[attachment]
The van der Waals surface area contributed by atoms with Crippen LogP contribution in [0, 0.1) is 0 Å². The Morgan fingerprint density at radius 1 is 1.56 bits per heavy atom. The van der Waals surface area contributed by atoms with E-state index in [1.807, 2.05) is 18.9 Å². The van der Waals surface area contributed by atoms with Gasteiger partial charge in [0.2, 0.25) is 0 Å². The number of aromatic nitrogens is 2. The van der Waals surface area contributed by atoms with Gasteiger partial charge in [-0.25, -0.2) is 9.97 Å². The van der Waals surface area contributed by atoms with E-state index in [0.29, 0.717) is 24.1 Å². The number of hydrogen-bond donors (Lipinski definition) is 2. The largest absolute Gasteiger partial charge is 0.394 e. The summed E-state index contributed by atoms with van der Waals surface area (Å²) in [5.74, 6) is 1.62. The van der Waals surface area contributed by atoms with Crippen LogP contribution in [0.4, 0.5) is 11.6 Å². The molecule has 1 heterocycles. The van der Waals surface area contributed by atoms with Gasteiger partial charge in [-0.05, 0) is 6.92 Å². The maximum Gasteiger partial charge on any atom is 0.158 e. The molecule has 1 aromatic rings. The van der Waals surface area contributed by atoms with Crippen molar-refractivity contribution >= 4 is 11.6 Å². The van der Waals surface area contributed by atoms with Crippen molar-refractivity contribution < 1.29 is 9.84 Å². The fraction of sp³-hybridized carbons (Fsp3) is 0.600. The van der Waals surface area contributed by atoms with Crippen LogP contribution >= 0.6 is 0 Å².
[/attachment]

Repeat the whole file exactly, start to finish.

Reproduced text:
The van der Waals surface area contributed by atoms with Crippen LogP contribution in [0, 0.1) is 0 Å². The Morgan fingerprint density at radius 1 is 1.56 bits per heavy atom. The van der Waals surface area contributed by atoms with E-state index in [1.807, 2.05) is 18.9 Å². The van der Waals surface area contributed by atoms with Gasteiger partial charge in [0.2, 0.25) is 0 Å². The number of aromatic nitrogens is 2. The van der Waals surface area contributed by atoms with Gasteiger partial charge in [-0.25, -0.2) is 9.97 Å². The van der Waals surface area contributed by atoms with E-state index in [0.29, 0.717) is 24.1 Å². The number of hydrogen-bond donors (Lipinski definition) is 2. The largest absolute Gasteiger partial charge is 0.394 e. The summed E-state index contributed by atoms with van der Waals surface area (Å²) in [5.74, 6) is 1.62. The van der Waals surface area contributed by atoms with Crippen LogP contribution in [0.4, 0.5) is 11.6 Å². The molecule has 1 heterocycles. The van der Waals surface area contributed by atoms with Gasteiger partial charge in [-0.05, 0) is 6.92 Å². The maximum Gasteiger partial charge on any atom is 0.158 e. The molecule has 1 aromatic rings. The van der Waals surface area contributed by atoms with Crippen molar-refractivity contribution >= 4 is 11.6 Å². The van der Waals surface area contributed by atoms with Crippen molar-refractivity contribution < 1.29 is 9.84 Å². The fraction of sp³-hybridized carbons (Fsp3) is 0.600. The van der Waals surface area contributed by atoms with Crippen LogP contribution >= 0.6 is 0 Å².